Chimpanzee Brain Facts

Order: Primates
Suborder: Haplorrhini
Family: Hominidae
Genus and species: Pan troglodytes
Subspecies: P. t. schweinfurthii, P. t. troglodytes, P. t. ellioti, P. t. verus

Conservation status: Endangered (IUCN Red List)
Life span: 40 to 45 years (wild), more than 60 (captive)
Total population: 172,700 to 299,700 (wild), 1,450 (captive)
Habitat range in the wild: Equatorial Africa, from southern Senegal across the forested belt north of the Congo River to western Uganda and western Tanzania
Gestation: 8 months (240 days)
Body height: 816 mm (M & F)
Body weight: 40 to 60 kg (M), 32 to 47 kg (F)
Brain weight: 384 g (0.85 lb)

Chimpanzees, along with other great apes such as bonobos, gorillas, and orangutans, are among humans' closest living relatives. Through studying their shared evolutionary and genetic heritage, we gain valuable insights into the complex web of relationships that connect humans to these remarkable primates.

Chimpanzee brains are about one-third the size of human brains. This size difference mostly comes from the neocortex, a part of the brain that has expanded substantially in humans. The neocortex includes a set of regions, called the association cortex, that are active during advanced cognitive skills like using language, understanding social interactions, and solving problems.

Images of brains from
Images of brains from

Even though humans and chimpanzees have differences, they also share many ways of thinking, communicating, and feeling. This happens because their brain structure and function are quite similar. Chimpanzees take a long time to grow up, like humans do, during which they learn to socialize and their brain structure can be influenced significantly by what they experience and learn.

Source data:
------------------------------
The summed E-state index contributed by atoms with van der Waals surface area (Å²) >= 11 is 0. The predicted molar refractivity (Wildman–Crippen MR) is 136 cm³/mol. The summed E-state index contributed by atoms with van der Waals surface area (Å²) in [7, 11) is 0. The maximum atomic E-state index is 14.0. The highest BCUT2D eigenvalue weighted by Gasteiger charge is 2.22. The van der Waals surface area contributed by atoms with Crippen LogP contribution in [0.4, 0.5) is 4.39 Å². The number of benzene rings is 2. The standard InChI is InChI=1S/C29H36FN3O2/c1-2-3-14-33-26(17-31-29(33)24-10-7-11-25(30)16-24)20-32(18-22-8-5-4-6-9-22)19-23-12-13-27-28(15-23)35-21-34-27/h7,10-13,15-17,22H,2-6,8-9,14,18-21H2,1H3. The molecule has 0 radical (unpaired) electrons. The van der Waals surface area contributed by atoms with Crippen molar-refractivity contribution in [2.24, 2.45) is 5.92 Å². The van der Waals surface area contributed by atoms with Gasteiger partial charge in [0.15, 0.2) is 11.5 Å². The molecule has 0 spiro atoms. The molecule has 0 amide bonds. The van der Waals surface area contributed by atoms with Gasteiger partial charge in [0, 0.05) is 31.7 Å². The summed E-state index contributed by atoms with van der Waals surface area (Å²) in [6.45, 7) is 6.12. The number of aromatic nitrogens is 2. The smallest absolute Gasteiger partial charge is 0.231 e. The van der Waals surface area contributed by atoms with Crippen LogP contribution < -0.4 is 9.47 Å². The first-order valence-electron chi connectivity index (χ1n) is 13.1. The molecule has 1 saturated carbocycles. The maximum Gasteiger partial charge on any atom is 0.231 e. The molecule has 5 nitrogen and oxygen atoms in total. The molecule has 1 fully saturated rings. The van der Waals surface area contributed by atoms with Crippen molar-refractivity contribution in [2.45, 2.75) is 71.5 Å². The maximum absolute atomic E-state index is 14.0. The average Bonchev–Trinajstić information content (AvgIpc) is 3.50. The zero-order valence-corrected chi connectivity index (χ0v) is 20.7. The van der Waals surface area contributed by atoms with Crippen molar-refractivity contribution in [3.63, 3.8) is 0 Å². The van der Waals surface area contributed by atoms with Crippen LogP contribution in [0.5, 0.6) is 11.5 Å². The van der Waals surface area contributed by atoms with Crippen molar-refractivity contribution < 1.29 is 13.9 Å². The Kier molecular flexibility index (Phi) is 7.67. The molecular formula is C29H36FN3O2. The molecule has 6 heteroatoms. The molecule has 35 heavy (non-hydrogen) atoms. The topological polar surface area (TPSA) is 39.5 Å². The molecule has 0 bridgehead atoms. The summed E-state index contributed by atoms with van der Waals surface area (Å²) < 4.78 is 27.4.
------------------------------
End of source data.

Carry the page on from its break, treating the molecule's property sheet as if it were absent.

Chimpanzee brains have a very folded neocortex, which is related to their relatively large size. There are a few other interesting things about chimpanzee brains that are similar to human brains:

  • They have areas in their brains that are like Broca's and Wernicke's areas in humans, which help with language and understanding speech. These areas are located in similar parts of the brain in chimpanzees as they are in humans.
  • There are special cells called von Economo neurons in certain parts of the brain, like the anterior cingulate and frontoinsular cortex, that are found in both chimpanzees (and other great apes) and humans. These cells might be important for understanding feelings and social interactions.
  • The way different parts of their brains are connected and work together is more complex in chimpanzees, especially in areas like the arcuate fasciculus and the "mirror neuron" system. These brain pathways are involved in functions like understanding what others are doing and imitating them, as well as language.

While there are differences between human and chimpanzee brains, there are also many fascinating similarities that help us understand both our closest living primate cousins and ourselves better.

Comparison of human and chimpanzee brain size growth

  Average neonatal brain size (g) Average adult brain size (g) % adult brain size at birth Age 90% of adult brain size attained Age at sexual maturity (years) Years from adult brain size to maturity (years) % subadult period left after reaching adult brain size
Human 364 1,352 27% 5 19.5 14.5 74%
Chimpanzee 137 384 36% 4 13.3 9.3 70%

Source: Robson SL, Wood B (2008) Hominin life history: reconstruction and evolution.  J Anat. 212: 394-425.

Download STL files of chimpanzee and human brains to print 3D models
(click on the images of the brains below to download)



National Chimpanzee Brain Resoure is supported by NIH - National Institute of Neurological Disorders and Stroke


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